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I render a collection of backbone models in a list view, where each model has its own listItemView such as.

 var els = [];      
    _.each(this.collection.models, function(model){                     
        var view = new TB_BB.RequestItemView({model : model});
        els.push(view.render().el);
    });
    $('#request-list').append(els);

Each of the ItemsView can be expanded on a click event (where a call to the server is made) such as.

showDetails : function() {      

    var m = new TB_BB.RequestDetails({id : this.model.get('id')});
    var outerthis = this;
    m.fetch({success : function() {
        var det = new TB_BB.RequestDetailsView({model : m, el : outerthis.el, current : outerthis, template : '#request-expanded-template'});           
        det.render();       

    }});                
}

So the logic is that this expanded view opens in the el of the current item. You may have noticed that I am passing a reference to the current view (outerthis) this was to avoid me having zombies of this view when closing expanding view.

So in the expanded view we have a 'hide' method which should hide the expanded view and show the original element such as (where current is the reference to the non-expanded view).

hideDetails : function() {
    $(this.el).empty();     
    this.options.current.render();
}

I'm pretty sure this is not the best way of doing this - but not sure what would be the best way? In this case there are no zombies when calling the hidedetails (as its referencing the original view). However I am guessing that each time the 'showDetails' view is called and closed a new zombie exists? Could anyone enlighten what would be a better way of having expanded views of a list?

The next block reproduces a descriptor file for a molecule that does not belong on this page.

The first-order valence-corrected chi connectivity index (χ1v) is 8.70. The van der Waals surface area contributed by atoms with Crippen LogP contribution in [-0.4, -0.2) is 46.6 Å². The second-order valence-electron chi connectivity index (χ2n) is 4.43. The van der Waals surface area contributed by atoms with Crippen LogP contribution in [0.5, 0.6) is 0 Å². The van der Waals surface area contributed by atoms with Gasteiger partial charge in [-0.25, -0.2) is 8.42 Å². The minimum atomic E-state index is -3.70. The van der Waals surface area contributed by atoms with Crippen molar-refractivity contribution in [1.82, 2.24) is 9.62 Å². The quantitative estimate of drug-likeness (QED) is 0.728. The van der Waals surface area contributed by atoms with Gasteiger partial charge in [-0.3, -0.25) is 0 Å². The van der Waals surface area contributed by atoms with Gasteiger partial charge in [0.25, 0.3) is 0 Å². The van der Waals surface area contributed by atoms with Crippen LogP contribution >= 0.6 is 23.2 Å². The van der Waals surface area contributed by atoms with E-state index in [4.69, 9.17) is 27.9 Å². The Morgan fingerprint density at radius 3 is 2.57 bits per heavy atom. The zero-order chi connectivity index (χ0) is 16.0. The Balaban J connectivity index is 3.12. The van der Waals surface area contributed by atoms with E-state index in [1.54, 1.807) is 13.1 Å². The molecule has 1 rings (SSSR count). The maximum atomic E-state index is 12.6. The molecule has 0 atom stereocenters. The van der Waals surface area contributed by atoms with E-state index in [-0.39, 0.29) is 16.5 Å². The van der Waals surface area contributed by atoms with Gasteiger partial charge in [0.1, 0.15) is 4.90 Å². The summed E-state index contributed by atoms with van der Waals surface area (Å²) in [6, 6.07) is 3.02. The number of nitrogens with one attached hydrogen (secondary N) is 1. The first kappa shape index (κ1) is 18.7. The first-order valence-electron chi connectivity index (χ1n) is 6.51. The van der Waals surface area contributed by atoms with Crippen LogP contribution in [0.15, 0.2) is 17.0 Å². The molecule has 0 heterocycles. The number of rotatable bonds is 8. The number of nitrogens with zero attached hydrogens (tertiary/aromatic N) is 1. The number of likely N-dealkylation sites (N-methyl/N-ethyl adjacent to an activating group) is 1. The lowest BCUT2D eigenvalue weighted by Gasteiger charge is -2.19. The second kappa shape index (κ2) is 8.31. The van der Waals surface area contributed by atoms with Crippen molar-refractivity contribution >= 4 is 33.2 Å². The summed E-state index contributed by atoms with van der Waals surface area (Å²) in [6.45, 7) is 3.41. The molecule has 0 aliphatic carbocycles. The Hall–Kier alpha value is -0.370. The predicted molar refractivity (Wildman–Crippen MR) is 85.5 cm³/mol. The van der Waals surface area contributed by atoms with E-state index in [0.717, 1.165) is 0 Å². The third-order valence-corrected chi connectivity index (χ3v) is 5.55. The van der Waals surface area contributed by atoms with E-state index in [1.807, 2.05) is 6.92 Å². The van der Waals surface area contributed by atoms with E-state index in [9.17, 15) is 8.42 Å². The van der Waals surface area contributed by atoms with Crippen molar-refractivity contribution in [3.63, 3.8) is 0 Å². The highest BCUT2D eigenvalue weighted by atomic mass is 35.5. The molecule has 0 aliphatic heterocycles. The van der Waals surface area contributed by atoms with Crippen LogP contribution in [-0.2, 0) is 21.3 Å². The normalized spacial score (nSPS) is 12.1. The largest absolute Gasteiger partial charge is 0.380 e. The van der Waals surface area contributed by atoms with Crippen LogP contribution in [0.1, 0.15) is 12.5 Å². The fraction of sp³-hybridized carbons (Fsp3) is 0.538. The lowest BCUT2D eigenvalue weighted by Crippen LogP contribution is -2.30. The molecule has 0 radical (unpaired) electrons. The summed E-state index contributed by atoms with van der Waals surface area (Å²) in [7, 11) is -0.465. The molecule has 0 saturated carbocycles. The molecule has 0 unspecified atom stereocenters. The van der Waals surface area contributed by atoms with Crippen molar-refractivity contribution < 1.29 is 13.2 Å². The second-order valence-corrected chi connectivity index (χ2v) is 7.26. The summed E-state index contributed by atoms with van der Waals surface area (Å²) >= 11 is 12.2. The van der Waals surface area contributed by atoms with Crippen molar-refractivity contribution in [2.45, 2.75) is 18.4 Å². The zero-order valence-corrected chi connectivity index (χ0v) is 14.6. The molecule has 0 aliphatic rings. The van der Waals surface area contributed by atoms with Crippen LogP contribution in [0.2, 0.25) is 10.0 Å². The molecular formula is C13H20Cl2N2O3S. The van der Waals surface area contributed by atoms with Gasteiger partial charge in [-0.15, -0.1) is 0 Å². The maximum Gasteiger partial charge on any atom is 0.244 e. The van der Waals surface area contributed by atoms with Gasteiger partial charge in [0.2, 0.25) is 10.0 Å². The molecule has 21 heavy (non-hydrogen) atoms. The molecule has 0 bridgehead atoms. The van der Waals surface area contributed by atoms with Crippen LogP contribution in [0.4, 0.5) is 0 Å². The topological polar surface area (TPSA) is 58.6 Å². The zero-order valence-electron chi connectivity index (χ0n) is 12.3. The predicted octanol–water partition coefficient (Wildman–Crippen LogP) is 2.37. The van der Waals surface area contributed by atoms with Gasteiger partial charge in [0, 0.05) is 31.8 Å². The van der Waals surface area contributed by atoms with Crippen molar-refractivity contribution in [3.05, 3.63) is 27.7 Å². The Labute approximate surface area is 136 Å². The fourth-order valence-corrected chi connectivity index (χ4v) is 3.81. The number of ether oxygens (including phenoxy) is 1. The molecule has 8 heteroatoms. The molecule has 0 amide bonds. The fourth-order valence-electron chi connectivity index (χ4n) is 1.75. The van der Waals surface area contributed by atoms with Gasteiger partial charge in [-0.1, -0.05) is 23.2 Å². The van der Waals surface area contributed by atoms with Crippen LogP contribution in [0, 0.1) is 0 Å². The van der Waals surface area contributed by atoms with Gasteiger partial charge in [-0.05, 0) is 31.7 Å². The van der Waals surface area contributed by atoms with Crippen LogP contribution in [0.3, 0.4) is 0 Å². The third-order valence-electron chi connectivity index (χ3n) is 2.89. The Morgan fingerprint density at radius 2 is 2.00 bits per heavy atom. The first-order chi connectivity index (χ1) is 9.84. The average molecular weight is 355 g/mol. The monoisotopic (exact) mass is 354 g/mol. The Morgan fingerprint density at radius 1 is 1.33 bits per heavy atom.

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1 Answer 1

up vote 1 down vote accepted

I've had a similar case in the past where I had to render a tree type structure, with list items opening to show sub-lists and closing again. The way I implemented the solution was to have the something like this as the html structure:

<div class="list-item">
   <div class="handle closed" />
   <span><%= title %></span>
   <div class="sub-list" />
</div>

So each list item was rendered with an empty element for the sub view. Then in the click handler I would check if this list-item already has created a view for the sub-list, if yes just show the sub-list element; if not, create sub list view, which renders ajax-loader.gif and call collection.fetch to fetch data.

So my recommendation is to use separate dom elements, create subviews lazily and just hide the dom element when you close something, keeping a reference to the view.

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interesting approach - thank you –  user652449 Mar 19 '12 at 11:02

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